The Equality Act, if passed, would be a monumental victory for the LGBT community.

That’s why the Human Rights Campaign launched a new campaign to urge Congress to enact it already.

The campaign, called the “Reality Flag,” features videos of the American Flag with 29 of the 50 stars removed to represent the states that have not passed legal protections for the LGBT community, according to The Washington Blade. The purpose is to tell the stories of how individual LGBT people are impacted by discrimination.

“The Reality Flag campaign is designed to point out the inequalities LGBTQ+ individuals face every day — in our own voice,” Joni Madison, HRC’s interim president, said. “From housing and educational discrimination to denial of government and health services, LGBTQ+ people are confronted by hurdles to simply exist every day.”

“This needs to change,” she added.

The campaign officially launched Feb. 23 when HRC unveiled an 85-foot-long version of the Reality Flag on the outer walls of its building in Washington D.C., which is six blocks away from the White House, The Blade reported.

The Equality Act, if passed, would end LGBT discrimination in housing, employment, education, and more.

David Stacy, HRC’s Government Affairs director, told the Blade in a statement that passage of the Equality Act remains a high priority for HRC and the LGBT community.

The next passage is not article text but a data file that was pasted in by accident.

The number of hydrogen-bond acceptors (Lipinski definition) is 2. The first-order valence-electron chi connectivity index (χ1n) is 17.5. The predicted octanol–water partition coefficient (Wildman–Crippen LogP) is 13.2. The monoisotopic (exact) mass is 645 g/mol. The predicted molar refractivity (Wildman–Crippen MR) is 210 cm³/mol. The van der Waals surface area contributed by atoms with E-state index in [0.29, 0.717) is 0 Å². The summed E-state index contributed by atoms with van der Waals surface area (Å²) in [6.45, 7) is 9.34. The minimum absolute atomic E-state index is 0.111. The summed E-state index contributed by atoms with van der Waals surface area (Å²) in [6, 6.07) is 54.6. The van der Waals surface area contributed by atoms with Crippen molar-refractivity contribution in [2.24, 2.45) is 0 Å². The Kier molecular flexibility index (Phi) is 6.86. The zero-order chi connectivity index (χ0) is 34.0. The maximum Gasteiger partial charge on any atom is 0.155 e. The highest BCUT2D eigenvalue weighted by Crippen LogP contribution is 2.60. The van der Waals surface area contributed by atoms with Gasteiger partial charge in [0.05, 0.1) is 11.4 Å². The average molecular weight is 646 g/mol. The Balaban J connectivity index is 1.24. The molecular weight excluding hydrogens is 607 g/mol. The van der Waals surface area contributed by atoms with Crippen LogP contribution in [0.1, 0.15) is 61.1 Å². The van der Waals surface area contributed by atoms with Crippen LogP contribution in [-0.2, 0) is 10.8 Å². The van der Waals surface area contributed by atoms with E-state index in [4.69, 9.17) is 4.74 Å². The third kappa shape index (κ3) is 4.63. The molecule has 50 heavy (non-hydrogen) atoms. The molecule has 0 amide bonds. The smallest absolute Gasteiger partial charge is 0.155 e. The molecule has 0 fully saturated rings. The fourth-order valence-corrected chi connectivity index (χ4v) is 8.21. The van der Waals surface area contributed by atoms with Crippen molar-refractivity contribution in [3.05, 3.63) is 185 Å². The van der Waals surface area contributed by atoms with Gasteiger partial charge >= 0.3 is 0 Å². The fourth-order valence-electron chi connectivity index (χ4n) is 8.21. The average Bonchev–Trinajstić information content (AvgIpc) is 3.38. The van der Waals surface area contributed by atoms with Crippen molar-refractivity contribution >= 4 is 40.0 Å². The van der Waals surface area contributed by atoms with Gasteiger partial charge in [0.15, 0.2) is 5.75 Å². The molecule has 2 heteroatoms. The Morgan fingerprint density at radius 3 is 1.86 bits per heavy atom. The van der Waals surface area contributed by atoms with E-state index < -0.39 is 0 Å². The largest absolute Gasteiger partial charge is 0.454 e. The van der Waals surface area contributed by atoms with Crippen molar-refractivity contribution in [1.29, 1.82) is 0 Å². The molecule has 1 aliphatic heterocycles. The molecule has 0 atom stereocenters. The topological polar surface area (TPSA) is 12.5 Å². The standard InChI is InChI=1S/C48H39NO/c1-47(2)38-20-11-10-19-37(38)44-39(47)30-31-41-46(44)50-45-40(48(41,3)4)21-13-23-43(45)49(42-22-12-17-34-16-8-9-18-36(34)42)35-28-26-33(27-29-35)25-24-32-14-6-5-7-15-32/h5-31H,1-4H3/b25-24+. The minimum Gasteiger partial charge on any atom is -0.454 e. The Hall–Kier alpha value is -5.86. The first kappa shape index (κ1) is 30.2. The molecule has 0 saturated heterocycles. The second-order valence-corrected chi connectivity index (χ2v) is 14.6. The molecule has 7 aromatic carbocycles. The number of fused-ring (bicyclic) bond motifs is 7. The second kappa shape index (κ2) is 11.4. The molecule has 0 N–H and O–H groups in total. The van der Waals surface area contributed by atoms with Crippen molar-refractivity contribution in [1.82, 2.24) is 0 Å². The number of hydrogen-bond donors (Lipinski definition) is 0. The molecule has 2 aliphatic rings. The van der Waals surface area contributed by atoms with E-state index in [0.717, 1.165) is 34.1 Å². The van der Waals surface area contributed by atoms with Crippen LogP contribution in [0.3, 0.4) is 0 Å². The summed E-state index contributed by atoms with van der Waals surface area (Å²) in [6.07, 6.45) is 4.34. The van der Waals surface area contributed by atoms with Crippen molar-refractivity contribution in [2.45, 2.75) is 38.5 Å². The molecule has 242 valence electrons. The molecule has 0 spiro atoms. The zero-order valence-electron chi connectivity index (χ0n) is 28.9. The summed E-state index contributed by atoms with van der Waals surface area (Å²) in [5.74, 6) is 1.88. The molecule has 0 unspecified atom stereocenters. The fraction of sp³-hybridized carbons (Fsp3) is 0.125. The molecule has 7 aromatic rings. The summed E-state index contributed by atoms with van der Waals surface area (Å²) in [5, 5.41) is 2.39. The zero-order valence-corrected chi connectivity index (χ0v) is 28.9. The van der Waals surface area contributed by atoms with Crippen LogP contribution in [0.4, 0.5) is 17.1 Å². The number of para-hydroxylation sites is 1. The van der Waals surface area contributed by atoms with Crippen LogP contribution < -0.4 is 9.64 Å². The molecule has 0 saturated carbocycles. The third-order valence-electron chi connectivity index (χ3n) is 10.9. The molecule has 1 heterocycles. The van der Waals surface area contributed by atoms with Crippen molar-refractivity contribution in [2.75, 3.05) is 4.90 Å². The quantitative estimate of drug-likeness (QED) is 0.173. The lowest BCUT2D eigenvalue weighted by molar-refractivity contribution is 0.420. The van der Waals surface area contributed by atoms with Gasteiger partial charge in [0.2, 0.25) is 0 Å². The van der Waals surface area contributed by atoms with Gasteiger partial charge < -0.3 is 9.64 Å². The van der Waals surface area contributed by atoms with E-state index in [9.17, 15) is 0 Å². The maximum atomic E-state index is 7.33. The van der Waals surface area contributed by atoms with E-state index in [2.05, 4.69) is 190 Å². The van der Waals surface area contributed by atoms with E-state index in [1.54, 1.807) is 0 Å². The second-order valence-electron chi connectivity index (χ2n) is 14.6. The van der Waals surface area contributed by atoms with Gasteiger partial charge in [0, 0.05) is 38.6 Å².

“Getting any legislation through the U.S. Senate is not easy,” Stacy said. “In the meantime, support continues growing for the bill, and we believe the Reality Flag campaign will continue to generate the awareness and education needed to continue growing support and pressure for action.”

HRC is not the only one calling on Congress to pass it. President Joe Biden, in his State of the Union speech March 1, urged Congress to enact the bill so he could sign it into law.

“For our LGBTQ+ Americans, let’s finally get the bipartisan Equality Act to my desk,” Biden said.

The legislation has been pending in the U.S. Senate for nearly a year, despite the promise Biden made of signing it into law in the first 100 days in office.

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